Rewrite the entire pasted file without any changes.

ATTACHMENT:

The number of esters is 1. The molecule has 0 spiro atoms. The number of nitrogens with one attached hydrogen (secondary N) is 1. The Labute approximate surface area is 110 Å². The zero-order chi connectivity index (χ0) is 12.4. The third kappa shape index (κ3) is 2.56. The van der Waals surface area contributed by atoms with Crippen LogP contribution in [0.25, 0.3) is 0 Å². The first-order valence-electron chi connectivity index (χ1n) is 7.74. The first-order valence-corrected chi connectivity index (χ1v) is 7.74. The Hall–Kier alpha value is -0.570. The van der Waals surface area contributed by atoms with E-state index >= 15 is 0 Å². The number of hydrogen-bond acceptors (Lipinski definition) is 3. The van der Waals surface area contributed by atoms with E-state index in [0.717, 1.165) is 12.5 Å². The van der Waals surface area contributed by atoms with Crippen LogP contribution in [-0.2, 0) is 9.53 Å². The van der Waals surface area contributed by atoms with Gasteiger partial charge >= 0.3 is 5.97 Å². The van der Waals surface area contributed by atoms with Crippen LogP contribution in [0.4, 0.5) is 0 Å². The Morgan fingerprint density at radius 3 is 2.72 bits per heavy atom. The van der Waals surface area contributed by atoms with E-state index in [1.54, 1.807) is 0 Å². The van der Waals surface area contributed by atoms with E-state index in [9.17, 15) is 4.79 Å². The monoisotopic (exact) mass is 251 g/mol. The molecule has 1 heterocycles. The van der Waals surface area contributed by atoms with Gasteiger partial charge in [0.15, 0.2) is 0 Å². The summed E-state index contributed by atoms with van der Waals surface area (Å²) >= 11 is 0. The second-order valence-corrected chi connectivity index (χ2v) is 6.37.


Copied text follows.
The number of esters is 1. The molecule has 0 spiro atoms. The number of nitrogens with one attached hydrogen (secondary N) is 1. The Labute approximate surface area is 110 Å². The zero-order chi connectivity index (χ0) is 12.4. The third kappa shape index (κ3) is 2.56. The van der Waals surface area contributed by atoms with Crippen LogP contribution in [0.25, 0.3) is 0 Å². The first-order valence-electron chi connectivity index (χ1n) is 7.74. The first-order valence-corrected chi connectivity index (χ1v) is 7.74. The Hall–Kier alpha value is -0.570. The van der Waals surface area contributed by atoms with E-state index >= 15 is 0 Å². The number of hydrogen-bond acceptors (Lipinski definition) is 3. The van der Waals surface area contributed by atoms with E-state index in [0.717, 1.165) is 12.5 Å². The van der Waals surface area contributed by atoms with Crippen LogP contribution in [-0.2, 0) is 9.53 Å². The van der Waals surface area contributed by atoms with Gasteiger partial charge >= 0.3 is 5.97 Å². The van der Waals surface area contributed by atoms with Crippen LogP contribution in [0.4, 0.5) is 0 Å². The Morgan fingerprint density at radius 3 is 2.72 bits per heavy atom. The van der Waals surface area contributed by atoms with E-state index in [1.54, 1.807) is 0 Å². The van der Waals surface area contributed by atoms with E-state index in [9.17, 15) is 4.79 Å². The monoisotopic (exact) mass is 251 g/mol. The molecule has 1 heterocycles. The van der Waals surface area contributed by atoms with Gasteiger partial charge in [0.15, 0.2) is 0 Å². The summed E-state index contributed by atoms with van der Waals surface area (Å²) >= 11 is 0. The second-order valence-corrected chi connectivity index (χ2v) is 6.37.